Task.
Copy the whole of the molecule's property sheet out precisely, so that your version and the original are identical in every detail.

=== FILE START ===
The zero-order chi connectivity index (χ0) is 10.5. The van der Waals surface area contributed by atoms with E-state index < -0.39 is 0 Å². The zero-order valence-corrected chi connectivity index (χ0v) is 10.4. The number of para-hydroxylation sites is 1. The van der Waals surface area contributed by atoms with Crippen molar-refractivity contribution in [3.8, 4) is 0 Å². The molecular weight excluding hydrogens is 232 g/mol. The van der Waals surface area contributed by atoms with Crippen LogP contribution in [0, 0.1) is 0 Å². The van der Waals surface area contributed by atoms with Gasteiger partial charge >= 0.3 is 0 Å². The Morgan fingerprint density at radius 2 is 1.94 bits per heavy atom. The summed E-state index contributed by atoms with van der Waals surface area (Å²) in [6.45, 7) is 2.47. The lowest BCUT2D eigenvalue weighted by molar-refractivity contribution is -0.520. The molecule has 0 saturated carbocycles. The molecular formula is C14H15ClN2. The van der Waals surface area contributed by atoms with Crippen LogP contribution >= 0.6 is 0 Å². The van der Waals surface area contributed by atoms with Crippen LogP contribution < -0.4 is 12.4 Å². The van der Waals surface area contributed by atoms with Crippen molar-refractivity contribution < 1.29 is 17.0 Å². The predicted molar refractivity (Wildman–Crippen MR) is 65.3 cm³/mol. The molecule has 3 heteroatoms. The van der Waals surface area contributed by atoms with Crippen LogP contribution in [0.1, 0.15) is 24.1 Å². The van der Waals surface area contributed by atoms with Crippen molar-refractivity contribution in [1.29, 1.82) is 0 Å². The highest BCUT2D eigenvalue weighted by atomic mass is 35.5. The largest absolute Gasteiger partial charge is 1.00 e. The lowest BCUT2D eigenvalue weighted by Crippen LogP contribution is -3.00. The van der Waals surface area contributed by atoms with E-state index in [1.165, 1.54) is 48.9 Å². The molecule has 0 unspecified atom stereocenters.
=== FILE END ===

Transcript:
The zero-order chi connectivity index (χ0) is 10.5. The van der Waals surface area contributed by atoms with E-state index < -0.39 is 0 Å². The zero-order valence-corrected chi connectivity index (χ0v) is 10.4. The number of para-hydroxylation sites is 1. The van der Waals surface area contributed by atoms with Crippen molar-refractivity contribution in [3.8, 4) is 0 Å². The molecular weight excluding hydrogens is 232 g/mol. The van der Waals surface area contributed by atoms with Crippen LogP contribution in [0, 0.1) is 0 Å². The van der Waals surface area contributed by atoms with Gasteiger partial charge >= 0.3 is 0 Å². The Morgan fingerprint density at radius 2 is 1.94 bits per heavy atom. The summed E-state index contributed by atoms with van der Waals surface area (Å²) in [6.45, 7) is 2.47. The lowest BCUT2D eigenvalue weighted by molar-refractivity contribution is -0.520. The molecule has 0 saturated carbocycles. The molecular formula is C14H15ClN2. The van der Waals surface area contributed by atoms with Crippen LogP contribution >= 0.6 is 0 Å². The van der Waals surface area contributed by atoms with Crippen LogP contribution < -0.4 is 12.4 Å². The van der Waals surface area contributed by atoms with Crippen molar-refractivity contribution < 1.29 is 17.0 Å². The predicted molar refractivity (Wildman–Crippen MR) is 65.3 cm³/mol. The molecule has 3 heteroatoms. The van der Waals surface area contributed by atoms with Crippen LogP contribution in [0.1, 0.15) is 24.1 Å². The van der Waals surface area contributed by atoms with Crippen molar-refractivity contribution in [1.29, 1.82) is 0 Å². The highest BCUT2D eigenvalue weighted by atomic mass is 35.5. The largest absolute Gasteiger partial charge is 1.00 e. The lowest BCUT2D eigenvalue weighted by Crippen LogP contribution is -3.00. The van der Waals surface area contributed by atoms with E-state index in [1.165, 1.54) is 48.9 Å². The molecule has 0 unspecified atom stereocenters.